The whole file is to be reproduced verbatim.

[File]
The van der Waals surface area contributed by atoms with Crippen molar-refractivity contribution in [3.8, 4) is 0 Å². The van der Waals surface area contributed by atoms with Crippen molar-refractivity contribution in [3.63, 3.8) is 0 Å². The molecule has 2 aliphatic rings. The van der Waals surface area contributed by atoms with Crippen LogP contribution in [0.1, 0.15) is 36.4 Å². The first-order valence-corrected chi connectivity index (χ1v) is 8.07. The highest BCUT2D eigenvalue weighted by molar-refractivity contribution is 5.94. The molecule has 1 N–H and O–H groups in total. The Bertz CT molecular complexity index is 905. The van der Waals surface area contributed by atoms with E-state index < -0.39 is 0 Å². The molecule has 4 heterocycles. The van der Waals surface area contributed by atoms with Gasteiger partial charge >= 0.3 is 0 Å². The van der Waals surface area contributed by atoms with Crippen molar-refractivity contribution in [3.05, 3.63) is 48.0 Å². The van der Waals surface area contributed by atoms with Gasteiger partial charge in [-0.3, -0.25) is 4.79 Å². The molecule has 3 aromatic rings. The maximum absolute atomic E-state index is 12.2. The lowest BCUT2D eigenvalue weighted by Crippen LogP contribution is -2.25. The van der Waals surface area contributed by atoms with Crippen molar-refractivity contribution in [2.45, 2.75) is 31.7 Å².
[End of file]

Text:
The van der Waals surface area contributed by atoms with Crippen molar-refractivity contribution in [3.8, 4) is 0 Å². The van der Waals surface area contributed by atoms with Crippen molar-refractivity contribution in [3.63, 3.8) is 0 Å². The molecule has 2 aliphatic rings. The van der Waals surface area contributed by atoms with Crippen LogP contribution in [0.1, 0.15) is 36.4 Å². The first-order valence-corrected chi connectivity index (χ1v) is 8.07. The highest BCUT2D eigenvalue weighted by molar-refractivity contribution is 5.94. The molecule has 1 N–H and O–H groups in total. The Bertz CT molecular complexity index is 905. The van der Waals surface area contributed by atoms with E-state index < -0.39 is 0 Å². The molecule has 4 heterocycles. The van der Waals surface area contributed by atoms with Gasteiger partial charge >= 0.3 is 0 Å². The van der Waals surface area contributed by atoms with Crippen molar-refractivity contribution in [3.05, 3.63) is 48.0 Å². The van der Waals surface area contributed by atoms with Gasteiger partial charge in [-0.3, -0.25) is 4.79 Å². The molecule has 3 aromatic rings. The maximum absolute atomic E-state index is 12.2. The lowest BCUT2D eigenvalue weighted by Crippen LogP contribution is -2.25. The van der Waals surface area contributed by atoms with Crippen molar-refractivity contribution in [2.45, 2.75) is 31.7 Å².